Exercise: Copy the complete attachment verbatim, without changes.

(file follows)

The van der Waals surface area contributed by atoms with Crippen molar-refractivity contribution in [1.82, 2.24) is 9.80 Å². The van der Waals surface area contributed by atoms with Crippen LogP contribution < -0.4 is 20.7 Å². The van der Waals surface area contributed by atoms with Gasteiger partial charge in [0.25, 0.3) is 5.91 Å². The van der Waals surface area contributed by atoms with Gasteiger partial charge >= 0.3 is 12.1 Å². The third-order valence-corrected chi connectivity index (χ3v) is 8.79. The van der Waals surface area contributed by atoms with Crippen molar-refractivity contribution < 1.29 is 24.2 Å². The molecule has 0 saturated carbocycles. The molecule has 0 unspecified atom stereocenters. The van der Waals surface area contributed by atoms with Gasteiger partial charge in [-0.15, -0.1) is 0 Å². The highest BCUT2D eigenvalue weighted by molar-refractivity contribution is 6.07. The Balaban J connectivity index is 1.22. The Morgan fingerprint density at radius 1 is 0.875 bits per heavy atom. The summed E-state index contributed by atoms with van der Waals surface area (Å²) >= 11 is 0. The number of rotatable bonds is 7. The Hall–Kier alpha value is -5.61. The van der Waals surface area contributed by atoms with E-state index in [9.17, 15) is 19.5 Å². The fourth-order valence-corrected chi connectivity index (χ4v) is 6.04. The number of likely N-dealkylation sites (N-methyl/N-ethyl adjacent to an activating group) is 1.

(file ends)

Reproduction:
The van der Waals surface area contributed by atoms with Crippen molar-refractivity contribution in [1.82, 2.24) is 9.80 Å². The van der Waals surface area contributed by atoms with Crippen LogP contribution < -0.4 is 20.7 Å². The van der Waals surface area contributed by atoms with Gasteiger partial charge in [0.25, 0.3) is 5.91 Å². The van der Waals surface area contributed by atoms with Gasteiger partial charge >= 0.3 is 12.1 Å². The third-order valence-corrected chi connectivity index (χ3v) is 8.79. The van der Waals surface area contributed by atoms with Crippen molar-refractivity contribution < 1.29 is 24.2 Å². The molecule has 0 saturated carbocycles. The molecule has 0 unspecified atom stereocenters. The van der Waals surface area contributed by atoms with Gasteiger partial charge in [-0.15, -0.1) is 0 Å². The highest BCUT2D eigenvalue weighted by molar-refractivity contribution is 6.07. The Balaban J connectivity index is 1.22. The Morgan fingerprint density at radius 1 is 0.875 bits per heavy atom. The summed E-state index contributed by atoms with van der Waals surface area (Å²) >= 11 is 0. The number of rotatable bonds is 7. The Hall–Kier alpha value is -5.61. The van der Waals surface area contributed by atoms with E-state index in [9.17, 15) is 19.5 Å². The fourth-order valence-corrected chi connectivity index (χ4v) is 6.04. The number of likely N-dealkylation sites (N-methyl/N-ethyl adjacent to an activating group) is 1.